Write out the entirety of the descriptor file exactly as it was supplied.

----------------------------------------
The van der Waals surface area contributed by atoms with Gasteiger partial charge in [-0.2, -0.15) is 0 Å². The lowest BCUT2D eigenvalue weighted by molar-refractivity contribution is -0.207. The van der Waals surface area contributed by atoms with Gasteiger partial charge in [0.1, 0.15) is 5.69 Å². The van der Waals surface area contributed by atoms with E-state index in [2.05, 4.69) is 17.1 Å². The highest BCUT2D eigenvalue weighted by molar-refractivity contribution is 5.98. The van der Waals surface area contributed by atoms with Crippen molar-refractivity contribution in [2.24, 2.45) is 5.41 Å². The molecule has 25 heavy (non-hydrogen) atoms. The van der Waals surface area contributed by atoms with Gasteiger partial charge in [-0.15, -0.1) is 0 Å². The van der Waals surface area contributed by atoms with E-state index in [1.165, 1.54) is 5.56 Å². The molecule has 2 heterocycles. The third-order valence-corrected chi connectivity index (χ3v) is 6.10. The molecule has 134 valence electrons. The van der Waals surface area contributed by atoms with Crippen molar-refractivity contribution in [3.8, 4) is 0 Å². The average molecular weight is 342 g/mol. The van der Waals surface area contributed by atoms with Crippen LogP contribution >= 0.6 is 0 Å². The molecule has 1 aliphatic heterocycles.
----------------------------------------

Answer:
The van der Waals surface area contributed by atoms with Gasteiger partial charge in [-0.2, -0.15) is 0 Å². The lowest BCUT2D eigenvalue weighted by molar-refractivity contribution is -0.207. The van der Waals surface area contributed by atoms with Gasteiger partial charge in [0.1, 0.15) is 5.69 Å². The van der Waals surface area contributed by atoms with E-state index in [2.05, 4.69) is 17.1 Å². The highest BCUT2D eigenvalue weighted by molar-refractivity contribution is 5.98. The van der Waals surface area contributed by atoms with Crippen molar-refractivity contribution in [2.24, 2.45) is 5.41 Å². The molecule has 25 heavy (non-hydrogen) atoms. The van der Waals surface area contributed by atoms with Gasteiger partial charge in [-0.15, -0.1) is 0 Å². The van der Waals surface area contributed by atoms with E-state index in [1.165, 1.54) is 5.56 Å². The molecule has 2 heterocycles. The third-order valence-corrected chi connectivity index (χ3v) is 6.10. The molecule has 134 valence electrons. The van der Waals surface area contributed by atoms with Crippen molar-refractivity contribution in [3.8, 4) is 0 Å². The average molecular weight is 342 g/mol. The van der Waals surface area contributed by atoms with Crippen LogP contribution >= 0.6 is 0 Å². The molecule has 1 aliphatic heterocycles.